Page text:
From time-to-time I claw my way to the top of my soapbox to preach the virtues of technology in its capacity [among other things] for holding escalating costs in check. As if driven by some circadian twitch, I return again and again to what technology holds in store for the movement of waste…from curbsides to transfer stations or MRFs, and from there to the several points of disposition, whether through diversion or disposal.
I hold constant the belief that the waste side of the materials equation will come to emulate the highly scheduled, real-time-controlled, just-in-time models of efficiency found in the production regime. While admitting to being a little starry-eyed in my vision—and have endured some fairly substantial horselaughs in the process—I cling to this belief, bolstered by mounting evidence of cost-savings and productivity advances throughout the surface transportation world…and why should anyone be surprised?
For more than 70 years, air transportation has accepted the idea of traffic monitoring and, with some trepidation, control. While a pilot’s “big picture” is to traverse some airspace and arrive at an appropriate destination rapidly and intact, air traffic controllers view aviators as a bunch of mindless serpents in the midst of a three-dimensional sack of snakes. Their job is to see to it that all those Smilin’ Jacks with fangs get along together and hopefully get where they’re going with a minimum of delay while allowing for such things as weather, closed runways, out-of-service navigation aids, and (Lord forbid) in-flight emergencies. Grump as much as I want about this “invasion of my privacy,” the truth is I and those who share my sky are better off for the imposition, not only for the safety the system confers, but because it allows people with a better vantage point to facilitate our progress in ways we may never be aware.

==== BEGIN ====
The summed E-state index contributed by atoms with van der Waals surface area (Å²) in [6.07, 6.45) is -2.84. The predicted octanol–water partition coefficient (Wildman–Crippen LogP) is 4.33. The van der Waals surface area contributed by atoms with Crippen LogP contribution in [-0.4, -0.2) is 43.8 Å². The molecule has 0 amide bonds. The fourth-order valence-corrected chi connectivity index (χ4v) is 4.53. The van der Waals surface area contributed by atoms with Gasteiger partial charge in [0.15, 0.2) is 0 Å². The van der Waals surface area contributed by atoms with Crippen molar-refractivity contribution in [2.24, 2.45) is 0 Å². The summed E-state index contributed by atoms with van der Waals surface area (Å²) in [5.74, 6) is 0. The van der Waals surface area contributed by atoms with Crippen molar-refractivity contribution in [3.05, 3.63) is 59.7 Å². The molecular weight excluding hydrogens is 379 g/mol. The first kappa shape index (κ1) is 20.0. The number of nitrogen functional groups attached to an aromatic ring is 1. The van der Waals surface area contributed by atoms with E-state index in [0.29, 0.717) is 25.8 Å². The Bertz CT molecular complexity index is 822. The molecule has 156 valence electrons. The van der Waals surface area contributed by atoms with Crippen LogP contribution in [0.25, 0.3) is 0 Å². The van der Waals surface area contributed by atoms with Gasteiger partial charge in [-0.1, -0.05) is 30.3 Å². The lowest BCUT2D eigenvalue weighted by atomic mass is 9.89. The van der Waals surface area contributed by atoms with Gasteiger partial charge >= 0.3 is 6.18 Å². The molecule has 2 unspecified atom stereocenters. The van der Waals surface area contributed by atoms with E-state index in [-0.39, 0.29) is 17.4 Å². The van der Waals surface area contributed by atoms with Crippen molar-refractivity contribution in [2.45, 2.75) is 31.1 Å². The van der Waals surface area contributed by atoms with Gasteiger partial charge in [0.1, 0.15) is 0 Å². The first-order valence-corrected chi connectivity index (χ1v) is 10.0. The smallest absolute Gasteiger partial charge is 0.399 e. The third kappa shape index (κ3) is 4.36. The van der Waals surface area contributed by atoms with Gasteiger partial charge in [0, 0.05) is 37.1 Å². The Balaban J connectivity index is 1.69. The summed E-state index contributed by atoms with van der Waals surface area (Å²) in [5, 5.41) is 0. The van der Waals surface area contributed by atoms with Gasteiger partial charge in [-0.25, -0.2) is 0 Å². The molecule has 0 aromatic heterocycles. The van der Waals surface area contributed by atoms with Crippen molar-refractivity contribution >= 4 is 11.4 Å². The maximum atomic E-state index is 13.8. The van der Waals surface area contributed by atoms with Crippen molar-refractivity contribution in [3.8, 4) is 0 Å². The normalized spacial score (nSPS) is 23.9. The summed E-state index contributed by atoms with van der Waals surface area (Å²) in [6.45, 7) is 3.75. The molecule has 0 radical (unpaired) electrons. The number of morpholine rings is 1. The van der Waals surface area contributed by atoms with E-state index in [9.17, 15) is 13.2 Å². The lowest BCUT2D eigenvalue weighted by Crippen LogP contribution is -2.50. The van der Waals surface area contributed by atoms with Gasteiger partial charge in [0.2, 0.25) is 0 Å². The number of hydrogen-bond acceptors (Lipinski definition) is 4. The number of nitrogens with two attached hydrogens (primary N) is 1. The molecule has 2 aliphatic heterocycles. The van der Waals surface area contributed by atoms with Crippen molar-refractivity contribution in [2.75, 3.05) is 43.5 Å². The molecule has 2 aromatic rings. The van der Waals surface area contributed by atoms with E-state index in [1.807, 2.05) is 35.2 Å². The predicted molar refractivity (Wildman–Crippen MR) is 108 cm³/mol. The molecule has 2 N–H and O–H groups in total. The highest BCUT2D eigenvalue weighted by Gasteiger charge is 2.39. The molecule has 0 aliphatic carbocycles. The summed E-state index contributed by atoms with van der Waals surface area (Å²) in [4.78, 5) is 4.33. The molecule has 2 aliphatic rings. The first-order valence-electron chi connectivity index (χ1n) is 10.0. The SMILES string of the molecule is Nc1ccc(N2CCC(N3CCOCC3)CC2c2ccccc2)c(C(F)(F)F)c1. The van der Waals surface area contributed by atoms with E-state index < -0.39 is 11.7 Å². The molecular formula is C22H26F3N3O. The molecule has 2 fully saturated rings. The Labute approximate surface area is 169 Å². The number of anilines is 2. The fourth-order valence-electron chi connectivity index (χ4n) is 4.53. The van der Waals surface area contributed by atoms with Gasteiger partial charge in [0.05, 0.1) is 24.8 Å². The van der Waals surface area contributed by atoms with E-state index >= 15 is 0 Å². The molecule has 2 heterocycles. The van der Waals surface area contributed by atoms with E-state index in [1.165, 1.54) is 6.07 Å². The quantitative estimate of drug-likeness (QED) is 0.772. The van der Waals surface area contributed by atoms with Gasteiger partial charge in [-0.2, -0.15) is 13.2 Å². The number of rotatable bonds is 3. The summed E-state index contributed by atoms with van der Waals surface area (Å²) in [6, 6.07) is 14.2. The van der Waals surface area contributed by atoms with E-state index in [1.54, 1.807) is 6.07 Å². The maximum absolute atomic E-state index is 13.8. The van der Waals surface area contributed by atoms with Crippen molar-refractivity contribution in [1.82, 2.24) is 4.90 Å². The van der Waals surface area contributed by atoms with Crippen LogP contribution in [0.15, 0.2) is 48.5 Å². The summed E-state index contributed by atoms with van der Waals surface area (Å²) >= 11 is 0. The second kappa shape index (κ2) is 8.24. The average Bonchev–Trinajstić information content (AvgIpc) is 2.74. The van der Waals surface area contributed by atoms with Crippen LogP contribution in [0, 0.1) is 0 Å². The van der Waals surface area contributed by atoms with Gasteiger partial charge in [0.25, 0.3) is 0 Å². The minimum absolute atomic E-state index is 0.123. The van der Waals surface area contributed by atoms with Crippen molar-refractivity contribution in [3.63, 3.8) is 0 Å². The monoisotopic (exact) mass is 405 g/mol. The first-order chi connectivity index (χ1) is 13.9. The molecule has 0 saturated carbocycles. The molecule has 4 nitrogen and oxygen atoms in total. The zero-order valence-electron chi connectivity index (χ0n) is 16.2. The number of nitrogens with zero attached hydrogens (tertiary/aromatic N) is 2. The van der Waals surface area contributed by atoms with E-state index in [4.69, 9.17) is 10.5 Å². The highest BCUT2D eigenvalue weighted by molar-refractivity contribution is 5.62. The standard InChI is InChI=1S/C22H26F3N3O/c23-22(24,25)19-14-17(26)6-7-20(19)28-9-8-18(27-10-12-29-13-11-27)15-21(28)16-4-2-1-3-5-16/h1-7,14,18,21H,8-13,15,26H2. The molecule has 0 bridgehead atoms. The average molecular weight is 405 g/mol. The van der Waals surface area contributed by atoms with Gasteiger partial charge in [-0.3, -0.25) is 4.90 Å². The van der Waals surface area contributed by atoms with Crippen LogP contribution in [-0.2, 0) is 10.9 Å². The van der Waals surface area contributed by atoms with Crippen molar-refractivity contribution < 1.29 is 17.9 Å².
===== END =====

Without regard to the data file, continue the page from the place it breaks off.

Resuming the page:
Though obviously less proscriptive, a similar situation is becoming possible on our nation’s roads and highways through the magic of communications and GPS and as you’ve probably noticed, the marriage is a good one, supplanting the good old boy, “That’s a big ten-four buddy,” chatter with meaningful voice communications and silent but significant two-way data transfer. The technologies are in place, the systems debugged, applications refined to the point that they can be tailored to almost any situation, and the cost/benefit matrices honed to the point that buyers are able to assess payback potential without calling 911 for help.
The issue is control, and in truth operators of smaller fleets in less congested areas don’t have much need for real-time contact with vehicles plying their routes. Size and complexity are the critical elements. It’s where you find yourself pounding your desk and meeting a blank look from staff when you ask, “Where the heck’s number Sixty-Two?” and finding out three hours later Sixty-Two has suffered a breakdown, or been tied up in a traffic jam, or (ohmygosh) its driver has taken a leisurely coffee break. That’s when it’s time to ask yourself whether investing in what is by now off-the-shelf technology isn’t a better way to spend your money.